VOL. 129 | NO. 178 | Friday, September 12, 2014
Earlier this year, interest in the first Mid-South Book Festival, scheduled to take place later this month, began to reach what seemed like a fever pitch, according to Literacy Mid-South executive director Kevin Dean.
Poplar Plaza attack, response highlight host of civic issues
For much of the week after the Saturday, Sept. 6, mob attack at the Poplar Plaza shopping center, Memphis Police Director Toney Armstrong has resolutely kept his focus on the incident.
Memphis police could make more arrests in the Poplar Plaza mob attack, but investigators believe they have the teenagers who started the riot on the parking lot of the Kroger supermarket Saturday, Sept. 6, that injured three people.
Comprehensive Pain Specialists, a national player in the field of medical pain treatment centers from Nashville, has signed a lease for 4,713 square feet in Healthcare Realty Trust’s building at 8000 Wolf River Blvd.
Shelby County emergency responders began totaling up the damage from flooding Thursday, Sept. 11, across the county following a morning of rain.
When Memphis City Council members meet Tuesday, Sept. 16, they will still be considering alternatives to the health care insurance plan changes they approved in June.
U.S. Education Secretary Arne Duncan saw much that he liked in Memphis Wednesday, Sept. 10, at the end of his three-day “back to school” bus tour of schools in three states.
Everyone always says the expectations are highest in their clubhouse. But when the St. Louis Cardinals say it, well, it has a certain depth. The past decade has seen seven playoff trips and two World Series championships. And this season, the Cardinals are hunting their fourth straight Red October.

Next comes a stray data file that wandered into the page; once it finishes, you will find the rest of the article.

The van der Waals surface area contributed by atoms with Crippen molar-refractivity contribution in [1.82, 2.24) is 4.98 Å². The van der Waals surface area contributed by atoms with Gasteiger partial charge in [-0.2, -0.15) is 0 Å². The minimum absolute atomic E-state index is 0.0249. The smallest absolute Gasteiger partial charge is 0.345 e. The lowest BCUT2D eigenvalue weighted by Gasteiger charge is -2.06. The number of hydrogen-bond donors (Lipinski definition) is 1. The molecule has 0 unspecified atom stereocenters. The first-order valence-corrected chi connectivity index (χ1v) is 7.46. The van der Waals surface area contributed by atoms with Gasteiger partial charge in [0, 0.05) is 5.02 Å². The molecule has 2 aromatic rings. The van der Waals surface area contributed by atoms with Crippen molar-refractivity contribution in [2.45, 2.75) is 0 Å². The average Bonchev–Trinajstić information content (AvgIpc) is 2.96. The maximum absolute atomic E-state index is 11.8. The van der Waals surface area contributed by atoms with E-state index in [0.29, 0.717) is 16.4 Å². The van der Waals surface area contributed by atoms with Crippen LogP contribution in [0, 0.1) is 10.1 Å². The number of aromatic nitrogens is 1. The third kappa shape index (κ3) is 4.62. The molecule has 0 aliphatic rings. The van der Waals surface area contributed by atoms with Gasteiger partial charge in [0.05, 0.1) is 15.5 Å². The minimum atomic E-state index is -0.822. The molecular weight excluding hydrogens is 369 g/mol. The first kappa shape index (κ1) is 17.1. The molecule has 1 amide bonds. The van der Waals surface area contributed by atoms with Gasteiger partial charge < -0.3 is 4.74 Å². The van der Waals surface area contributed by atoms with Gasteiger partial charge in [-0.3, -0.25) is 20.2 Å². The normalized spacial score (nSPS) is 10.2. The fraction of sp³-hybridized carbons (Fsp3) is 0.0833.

Wading in with thoughts on several topics … So a former FBI director will investigate how the NFL handled evidence in the Ray Rice domestic violence case – the tape that commissioner Roger Goodell says he never saw until recently – and here’s what I wonder about the state of our society:
THE COLLEGE INN, FULL CIRCLE. The future was in my hands. My parents had set me free and I sat there all by myself for the very first time, my own stool at the counter, my own menu in front of me and a cool new show on the TV above. It was 1957. I was eight. The show was Perry Mason. And I was in control.
When I talk with millennials who have recently graduated from college, one thing is clear: They’re struggling to figure out what exactly to do next.
NASHVILLE, Tenn. (AP) – Republican Gov. Bill Haslam plans to preside over an investiture ceremony for Sharon Lee as chief justice of the Tennessee Supreme Court in Knoxville next week.
WASHINGTON (AP) – From Apple's new smartwatch that tracks heartbeats to contact lenses that measure blood sugar – Silicon Valley is pouring billions into gadgets and apps designed to transform health care. But the tech giants that have famously disrupted so many industries are now facing their own unexpected disruption: regulation.
NEW YORK (AP) – RadioShack warned Thursday that it may need to file for Chapter 11 bankruptcy reorganization if it can't rework its debt or find another way to ease a cash crunch.
WASHINGTON (AP) – More people sought U.S. unemployment benefits last week, though the trend in benefit applications in the past month remained low.
WASHINGTON (AP) – The federal government ran a lower budget deficit this August than a year ago, remaining on track to record the lowest deficit for the entire year since 2008.
WASHINGTON (AP) – More than 120 members of Congress are urging the Supreme Court to recognize that pregnant workers are entitled to reasonable accommodations such as light duty. They say the protections are needed to ensure that expecting mothers are not forced out of their jobs.